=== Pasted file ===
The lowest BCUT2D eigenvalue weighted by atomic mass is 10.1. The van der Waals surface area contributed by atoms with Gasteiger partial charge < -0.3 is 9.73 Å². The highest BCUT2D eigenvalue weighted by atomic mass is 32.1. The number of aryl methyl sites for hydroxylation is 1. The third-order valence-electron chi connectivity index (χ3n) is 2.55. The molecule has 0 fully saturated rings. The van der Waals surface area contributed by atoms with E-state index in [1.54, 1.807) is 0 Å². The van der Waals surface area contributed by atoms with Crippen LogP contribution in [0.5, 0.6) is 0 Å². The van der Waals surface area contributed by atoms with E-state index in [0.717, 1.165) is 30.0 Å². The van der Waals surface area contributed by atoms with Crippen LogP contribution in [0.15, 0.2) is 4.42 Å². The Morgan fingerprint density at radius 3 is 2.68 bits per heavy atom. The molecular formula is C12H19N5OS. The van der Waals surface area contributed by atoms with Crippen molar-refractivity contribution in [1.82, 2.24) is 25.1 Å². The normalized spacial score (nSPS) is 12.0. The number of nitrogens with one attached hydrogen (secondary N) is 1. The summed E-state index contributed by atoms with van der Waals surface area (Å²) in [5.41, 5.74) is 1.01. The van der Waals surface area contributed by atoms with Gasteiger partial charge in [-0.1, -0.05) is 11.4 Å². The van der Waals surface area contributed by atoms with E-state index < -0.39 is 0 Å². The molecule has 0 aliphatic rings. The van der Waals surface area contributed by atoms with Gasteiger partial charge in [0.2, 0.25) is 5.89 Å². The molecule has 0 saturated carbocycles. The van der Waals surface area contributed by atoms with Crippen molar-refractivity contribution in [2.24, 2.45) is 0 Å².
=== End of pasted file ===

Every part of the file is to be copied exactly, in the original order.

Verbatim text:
The lowest BCUT2D eigenvalue weighted by atomic mass is 10.1. The van der Waals surface area contributed by atoms with Gasteiger partial charge < -0.3 is 9.73 Å². The highest BCUT2D eigenvalue weighted by atomic mass is 32.1. The number of aryl methyl sites for hydroxylation is 1. The third-order valence-electron chi connectivity index (χ3n) is 2.55. The molecule has 0 fully saturated rings. The van der Waals surface area contributed by atoms with E-state index in [1.54, 1.807) is 0 Å². The van der Waals surface area contributed by atoms with Crippen LogP contribution in [0.5, 0.6) is 0 Å². The van der Waals surface area contributed by atoms with E-state index in [0.717, 1.165) is 30.0 Å². The van der Waals surface area contributed by atoms with Crippen LogP contribution in [0.15, 0.2) is 4.42 Å². The Morgan fingerprint density at radius 3 is 2.68 bits per heavy atom. The molecular formula is C12H19N5OS. The van der Waals surface area contributed by atoms with Crippen molar-refractivity contribution in [1.82, 2.24) is 25.1 Å². The normalized spacial score (nSPS) is 12.0. The number of nitrogens with one attached hydrogen (secondary N) is 1. The summed E-state index contributed by atoms with van der Waals surface area (Å²) in [5.41, 5.74) is 1.01. The van der Waals surface area contributed by atoms with Gasteiger partial charge in [-0.1, -0.05) is 11.4 Å². The van der Waals surface area contributed by atoms with E-state index < -0.39 is 0 Å². The molecule has 0 aliphatic rings. The van der Waals surface area contributed by atoms with Gasteiger partial charge in [0.2, 0.25) is 5.89 Å². The molecule has 0 saturated carbocycles. The van der Waals surface area contributed by atoms with Crippen molar-refractivity contribution in [2.24, 2.45) is 0 Å².